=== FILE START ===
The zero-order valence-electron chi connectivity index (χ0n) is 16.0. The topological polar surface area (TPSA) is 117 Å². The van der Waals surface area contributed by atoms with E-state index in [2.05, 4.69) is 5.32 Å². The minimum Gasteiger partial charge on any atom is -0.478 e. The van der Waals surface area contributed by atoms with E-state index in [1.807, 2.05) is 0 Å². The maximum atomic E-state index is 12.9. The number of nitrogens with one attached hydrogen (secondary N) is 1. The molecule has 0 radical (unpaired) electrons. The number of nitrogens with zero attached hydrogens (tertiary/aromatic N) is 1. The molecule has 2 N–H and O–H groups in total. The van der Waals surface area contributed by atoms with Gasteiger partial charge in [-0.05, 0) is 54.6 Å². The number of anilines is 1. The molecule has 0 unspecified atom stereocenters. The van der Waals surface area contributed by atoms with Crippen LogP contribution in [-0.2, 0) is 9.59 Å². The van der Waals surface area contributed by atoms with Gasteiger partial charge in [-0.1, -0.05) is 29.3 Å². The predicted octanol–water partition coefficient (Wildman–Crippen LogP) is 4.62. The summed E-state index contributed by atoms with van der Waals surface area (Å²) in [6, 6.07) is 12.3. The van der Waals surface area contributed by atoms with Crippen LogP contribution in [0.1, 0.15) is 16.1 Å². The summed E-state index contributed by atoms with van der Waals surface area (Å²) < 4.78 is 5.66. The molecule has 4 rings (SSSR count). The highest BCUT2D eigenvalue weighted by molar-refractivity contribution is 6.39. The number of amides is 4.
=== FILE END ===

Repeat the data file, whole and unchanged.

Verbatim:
The zero-order valence-electron chi connectivity index (χ0n) is 16.0. The topological polar surface area (TPSA) is 117 Å². The van der Waals surface area contributed by atoms with E-state index in [2.05, 4.69) is 5.32 Å². The minimum Gasteiger partial charge on any atom is -0.478 e. The van der Waals surface area contributed by atoms with E-state index in [1.807, 2.05) is 0 Å². The maximum atomic E-state index is 12.9. The number of nitrogens with one attached hydrogen (secondary N) is 1. The molecule has 0 radical (unpaired) electrons. The number of nitrogens with zero attached hydrogens (tertiary/aromatic N) is 1. The molecule has 2 N–H and O–H groups in total. The van der Waals surface area contributed by atoms with Gasteiger partial charge in [-0.05, 0) is 54.6 Å². The number of anilines is 1. The molecule has 0 unspecified atom stereocenters. The van der Waals surface area contributed by atoms with Crippen LogP contribution in [-0.2, 0) is 9.59 Å². The van der Waals surface area contributed by atoms with Gasteiger partial charge in [-0.1, -0.05) is 29.3 Å². The predicted octanol–water partition coefficient (Wildman–Crippen LogP) is 4.62. The summed E-state index contributed by atoms with van der Waals surface area (Å²) in [6, 6.07) is 12.3. The van der Waals surface area contributed by atoms with Crippen LogP contribution in [0.1, 0.15) is 16.1 Å². The summed E-state index contributed by atoms with van der Waals surface area (Å²) < 4.78 is 5.66. The molecule has 4 rings (SSSR count). The highest BCUT2D eigenvalue weighted by molar-refractivity contribution is 6.39. The number of amides is 4.